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Anger’s Power In A Culture That’s Forgotten God

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Published on: July 31, 2019

America has an anger problem. There was another random shooting – this time in a city east of Santa Cruz, California.

The Mercury News reported: “At least four people were dead, including a suspect, and 15 people injured after a gunman cut through a security fence and opened fire on a crowd Sunday evening near the end of the Gilroy Garlic Festival, sending panicked festival goers running for their lives.”

The gunman was reported to have opened fire on the crowd with an assault-style rifle. Witnesses heard someone shout, “Why are you doing this?” and the gunman replied, “Because I’m really angry.”

Before his death, the gunman posted on Instagram, “Read Might is Right by Ragnar Redbeard,” according to NBC News. That 1890 anti-Christian, racist screed is subtitled, “Or, Survival of the Fittest,” and it promotes Social Darwinism. After all, if humanity is just glorified apes, then why should we be surprised when someone acts like one? – with apologies to apes. Indeed, ideas have consequences.

According to police, officers on the scene shot and killed the suspect within one minute of the shooting.

We are becoming jaded as a society because of all these types of shootings. These angry people, usually men, kill a number of strangers and often themselves, as if that ends their problems. They will discover that their real problems have only just begun.

The left says it is all the guns’ fault, and they demand we turn the rest of the country into Chicago. There, strict gun control laws take away firearms from the law-abiding citizens, while the criminals have all the guns. Four people killed one weekend night is commonplace in Chicago because of the strict gun control laws.

No, it all gets back to our loss of Judeo-Christian morality. We have forgotten God – that’s why these things have happened and continue to happen. I wrote a book about how this country suffers from what I call “American Amnesia.” We have forgotten the Lord who made us, who told us what is right and wrong – and murder is certainly wrong – who will one day hold us accountable.

Jesus said that it is not only wrong to murder people, but also even to hold anger in your heart. It is anger in the heart that bubbles over that can lead to these things.

The first man born of a woman was Cain, and he got so angry at his brother because God accepted the latter’s sacrifice, but not his, that he murdered Abel in cold blood.

Because of unchecked anger, there are potentially dangerous places in America:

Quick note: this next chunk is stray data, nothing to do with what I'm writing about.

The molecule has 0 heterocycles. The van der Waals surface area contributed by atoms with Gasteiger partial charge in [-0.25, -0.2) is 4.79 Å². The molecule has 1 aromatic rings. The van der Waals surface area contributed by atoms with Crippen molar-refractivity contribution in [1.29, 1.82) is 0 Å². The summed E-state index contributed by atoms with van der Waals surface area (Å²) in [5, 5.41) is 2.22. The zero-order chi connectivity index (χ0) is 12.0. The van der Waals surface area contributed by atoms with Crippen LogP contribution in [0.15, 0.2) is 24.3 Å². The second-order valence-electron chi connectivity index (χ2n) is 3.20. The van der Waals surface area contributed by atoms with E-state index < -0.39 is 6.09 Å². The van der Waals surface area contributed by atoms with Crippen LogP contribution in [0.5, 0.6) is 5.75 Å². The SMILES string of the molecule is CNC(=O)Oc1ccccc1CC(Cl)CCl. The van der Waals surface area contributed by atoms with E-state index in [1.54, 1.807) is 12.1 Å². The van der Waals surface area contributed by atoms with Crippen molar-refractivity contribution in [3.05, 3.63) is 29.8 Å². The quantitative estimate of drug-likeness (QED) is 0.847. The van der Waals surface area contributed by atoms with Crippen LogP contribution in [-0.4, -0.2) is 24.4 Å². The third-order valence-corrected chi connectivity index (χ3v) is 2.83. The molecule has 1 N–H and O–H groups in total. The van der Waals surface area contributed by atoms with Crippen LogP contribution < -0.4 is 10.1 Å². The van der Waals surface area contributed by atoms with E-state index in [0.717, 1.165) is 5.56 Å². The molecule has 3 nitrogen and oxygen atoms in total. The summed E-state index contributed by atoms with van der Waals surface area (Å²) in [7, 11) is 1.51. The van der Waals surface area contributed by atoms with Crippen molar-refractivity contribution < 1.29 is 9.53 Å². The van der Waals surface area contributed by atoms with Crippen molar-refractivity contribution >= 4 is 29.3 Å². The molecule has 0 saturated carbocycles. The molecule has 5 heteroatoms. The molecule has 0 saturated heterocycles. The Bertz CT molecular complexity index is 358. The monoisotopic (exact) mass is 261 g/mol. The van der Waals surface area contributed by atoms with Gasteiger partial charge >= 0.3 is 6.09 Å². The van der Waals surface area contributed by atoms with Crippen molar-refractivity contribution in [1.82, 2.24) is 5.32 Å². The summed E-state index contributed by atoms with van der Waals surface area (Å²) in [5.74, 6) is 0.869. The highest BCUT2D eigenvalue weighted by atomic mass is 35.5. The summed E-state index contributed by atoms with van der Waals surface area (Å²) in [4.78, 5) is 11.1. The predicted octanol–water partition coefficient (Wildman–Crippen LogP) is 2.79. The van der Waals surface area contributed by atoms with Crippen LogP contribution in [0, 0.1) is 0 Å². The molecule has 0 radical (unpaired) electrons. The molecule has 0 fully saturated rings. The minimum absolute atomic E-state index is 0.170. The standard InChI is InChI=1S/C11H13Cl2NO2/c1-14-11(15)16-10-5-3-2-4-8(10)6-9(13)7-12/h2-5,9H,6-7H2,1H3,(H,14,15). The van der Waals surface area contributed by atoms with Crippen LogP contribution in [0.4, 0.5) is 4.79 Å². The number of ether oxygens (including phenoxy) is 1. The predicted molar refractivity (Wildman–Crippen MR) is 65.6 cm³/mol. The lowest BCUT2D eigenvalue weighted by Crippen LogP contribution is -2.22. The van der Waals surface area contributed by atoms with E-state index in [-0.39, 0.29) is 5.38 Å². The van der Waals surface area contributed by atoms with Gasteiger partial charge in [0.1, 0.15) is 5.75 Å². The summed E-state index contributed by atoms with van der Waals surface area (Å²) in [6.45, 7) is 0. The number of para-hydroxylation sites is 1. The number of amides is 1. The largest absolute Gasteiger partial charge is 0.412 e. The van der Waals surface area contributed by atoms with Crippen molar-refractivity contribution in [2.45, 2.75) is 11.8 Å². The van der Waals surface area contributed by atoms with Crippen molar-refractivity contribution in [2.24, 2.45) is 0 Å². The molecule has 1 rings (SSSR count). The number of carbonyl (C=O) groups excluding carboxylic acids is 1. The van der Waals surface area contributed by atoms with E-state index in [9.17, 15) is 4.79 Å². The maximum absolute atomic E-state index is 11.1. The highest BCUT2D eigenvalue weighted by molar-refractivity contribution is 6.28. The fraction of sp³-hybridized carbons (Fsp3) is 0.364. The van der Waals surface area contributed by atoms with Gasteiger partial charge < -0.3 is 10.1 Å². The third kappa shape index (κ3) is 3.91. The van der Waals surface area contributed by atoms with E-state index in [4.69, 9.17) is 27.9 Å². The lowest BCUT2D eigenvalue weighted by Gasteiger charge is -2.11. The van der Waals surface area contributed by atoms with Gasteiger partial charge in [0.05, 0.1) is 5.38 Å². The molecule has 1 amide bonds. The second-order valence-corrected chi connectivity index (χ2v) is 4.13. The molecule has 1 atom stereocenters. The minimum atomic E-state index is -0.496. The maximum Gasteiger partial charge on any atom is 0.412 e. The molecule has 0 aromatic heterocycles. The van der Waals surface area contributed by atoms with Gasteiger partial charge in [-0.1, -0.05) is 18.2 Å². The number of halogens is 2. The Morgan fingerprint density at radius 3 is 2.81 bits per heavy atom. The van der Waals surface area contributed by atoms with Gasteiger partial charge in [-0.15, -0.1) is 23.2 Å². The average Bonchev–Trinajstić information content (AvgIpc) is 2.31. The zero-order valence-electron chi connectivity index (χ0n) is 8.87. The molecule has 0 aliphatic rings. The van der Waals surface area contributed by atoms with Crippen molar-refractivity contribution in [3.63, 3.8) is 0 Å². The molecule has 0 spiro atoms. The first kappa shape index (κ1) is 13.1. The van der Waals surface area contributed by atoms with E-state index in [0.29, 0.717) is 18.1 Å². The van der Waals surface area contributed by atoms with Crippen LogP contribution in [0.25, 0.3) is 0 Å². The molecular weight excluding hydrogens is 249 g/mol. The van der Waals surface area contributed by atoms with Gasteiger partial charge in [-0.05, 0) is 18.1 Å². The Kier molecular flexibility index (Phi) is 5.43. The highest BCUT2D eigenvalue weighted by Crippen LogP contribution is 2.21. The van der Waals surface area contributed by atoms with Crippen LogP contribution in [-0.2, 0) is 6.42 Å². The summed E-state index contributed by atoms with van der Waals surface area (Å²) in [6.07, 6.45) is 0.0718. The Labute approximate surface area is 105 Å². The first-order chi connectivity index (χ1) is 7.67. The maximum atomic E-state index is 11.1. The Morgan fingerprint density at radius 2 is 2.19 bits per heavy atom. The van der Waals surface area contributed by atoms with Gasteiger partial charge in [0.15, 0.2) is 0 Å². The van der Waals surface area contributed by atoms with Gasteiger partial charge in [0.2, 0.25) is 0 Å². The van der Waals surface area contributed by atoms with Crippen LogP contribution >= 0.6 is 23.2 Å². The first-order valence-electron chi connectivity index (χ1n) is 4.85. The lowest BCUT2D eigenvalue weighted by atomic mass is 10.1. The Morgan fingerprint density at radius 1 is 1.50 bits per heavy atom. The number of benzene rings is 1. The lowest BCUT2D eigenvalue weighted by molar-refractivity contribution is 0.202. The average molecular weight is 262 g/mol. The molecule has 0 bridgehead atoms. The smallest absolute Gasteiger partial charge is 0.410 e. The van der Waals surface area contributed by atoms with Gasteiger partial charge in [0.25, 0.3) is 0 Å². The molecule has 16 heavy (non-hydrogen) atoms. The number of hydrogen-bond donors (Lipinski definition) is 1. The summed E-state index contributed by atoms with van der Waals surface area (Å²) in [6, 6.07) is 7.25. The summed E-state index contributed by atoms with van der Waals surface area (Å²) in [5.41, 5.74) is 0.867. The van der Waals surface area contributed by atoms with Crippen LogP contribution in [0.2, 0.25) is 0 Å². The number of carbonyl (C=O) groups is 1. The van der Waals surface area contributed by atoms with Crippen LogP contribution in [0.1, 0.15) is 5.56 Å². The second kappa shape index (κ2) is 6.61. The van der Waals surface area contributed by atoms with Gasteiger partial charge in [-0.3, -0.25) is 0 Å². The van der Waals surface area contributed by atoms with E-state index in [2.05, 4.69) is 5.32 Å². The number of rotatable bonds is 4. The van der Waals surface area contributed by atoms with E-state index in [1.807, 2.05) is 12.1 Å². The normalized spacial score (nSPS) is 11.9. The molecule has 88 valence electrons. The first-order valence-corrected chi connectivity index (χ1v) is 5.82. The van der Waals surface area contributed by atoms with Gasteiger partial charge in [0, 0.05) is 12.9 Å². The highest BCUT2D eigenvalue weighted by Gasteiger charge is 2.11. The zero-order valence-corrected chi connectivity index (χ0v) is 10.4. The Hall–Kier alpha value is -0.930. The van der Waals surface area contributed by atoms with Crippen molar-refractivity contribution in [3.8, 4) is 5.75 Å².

• Public places, like malls, movie theaters, outdoor festivals;
  • The workplace;
  • Public school campuses;
  • Highways (with the rising cases of road rage).

It’s hard to believe that human life is becoming so cheap that sometimes a person would literally take the life of another human being because of being cut off in traffic.

There is wisdom through the ages on anger:

  • Publicus Syrus said, “An angry man is angry with himself when he returns to reason.”
  • Ben Franklin said, “Whatever is begun in anger ends in shame.”
  • Will Rogers warned, “People who fly into a rage always make a bad landing.”

Anger is even listed as one of the Seven Deadly Sins – a classic list of key sins that lay at the root of many other sins.

Anger is not always sin. The Bible has much advice about handling anger, but nowhere does it forbid us to get angry per se. Indeed, God made us in His image. In addition to being a God of love, He is a God of wrath. God is angry with the wicked every day. God’s anger is not petty, nor whimsically vindictive, but always in keeping with His eternal plan.

There is righteous anger. Anger over sin. Jesus showed that. He sometimes became angry – because of sin. For example, in the Gospels, He cleansed the Temple because it had been changed from a place of worship into just a marketplace.

In His anger, Jesus did not sin. However, the rest of us have a sin nature – which severely limits our ability to be righteously angry. We are more likely to import our own selfishness and own sense of entitlement in our anger.

Ironically, it was the violation of the commandment not to murder that salvation was made possible in the first place. Sinful men crucified Jesus Christ, the only perfect Person who ever lived, who was fully God and fully man, and who died on behalf of sinners so that those who believe in Him will experience forgiveness for their sins.

Alas, we need to control our anger. As Solomon noted, “A man who controls his temper is better than one who takes a city.”

Article posted with permission from Jerry Newcombe

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